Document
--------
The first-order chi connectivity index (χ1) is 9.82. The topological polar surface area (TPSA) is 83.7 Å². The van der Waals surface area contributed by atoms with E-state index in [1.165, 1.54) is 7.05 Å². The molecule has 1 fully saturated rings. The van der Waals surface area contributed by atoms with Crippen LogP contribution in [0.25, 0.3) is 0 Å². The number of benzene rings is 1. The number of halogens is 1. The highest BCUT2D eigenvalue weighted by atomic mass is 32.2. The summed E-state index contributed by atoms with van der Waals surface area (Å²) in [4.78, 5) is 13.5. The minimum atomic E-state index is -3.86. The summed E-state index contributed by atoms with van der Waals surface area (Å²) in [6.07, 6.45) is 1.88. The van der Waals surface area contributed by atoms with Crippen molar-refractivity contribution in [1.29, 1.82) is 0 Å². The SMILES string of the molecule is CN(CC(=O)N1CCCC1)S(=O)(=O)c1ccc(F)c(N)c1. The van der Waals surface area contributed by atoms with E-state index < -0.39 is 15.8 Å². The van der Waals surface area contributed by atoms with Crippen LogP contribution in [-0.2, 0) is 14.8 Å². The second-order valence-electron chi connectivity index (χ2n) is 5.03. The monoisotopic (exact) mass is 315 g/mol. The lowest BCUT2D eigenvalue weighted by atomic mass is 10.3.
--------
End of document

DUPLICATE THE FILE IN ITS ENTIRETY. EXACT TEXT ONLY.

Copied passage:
The first-order chi connectivity index (χ1) is 9.82. The topological polar surface area (TPSA) is 83.7 Å². The van der Waals surface area contributed by atoms with E-state index in [1.165, 1.54) is 7.05 Å². The molecule has 1 fully saturated rings. The van der Waals surface area contributed by atoms with Crippen LogP contribution in [0.25, 0.3) is 0 Å². The number of benzene rings is 1. The number of halogens is 1. The highest BCUT2D eigenvalue weighted by atomic mass is 32.2. The summed E-state index contributed by atoms with van der Waals surface area (Å²) in [4.78, 5) is 13.5. The minimum atomic E-state index is -3.86. The summed E-state index contributed by atoms with van der Waals surface area (Å²) in [6.07, 6.45) is 1.88. The van der Waals surface area contributed by atoms with Crippen molar-refractivity contribution in [1.29, 1.82) is 0 Å². The SMILES string of the molecule is CN(CC(=O)N1CCCC1)S(=O)(=O)c1ccc(F)c(N)c1. The van der Waals surface area contributed by atoms with E-state index < -0.39 is 15.8 Å². The van der Waals surface area contributed by atoms with Crippen LogP contribution in [-0.2, 0) is 14.8 Å². The second-order valence-electron chi connectivity index (χ2n) is 5.03. The monoisotopic (exact) mass is 315 g/mol. The lowest BCUT2D eigenvalue weighted by atomic mass is 10.3.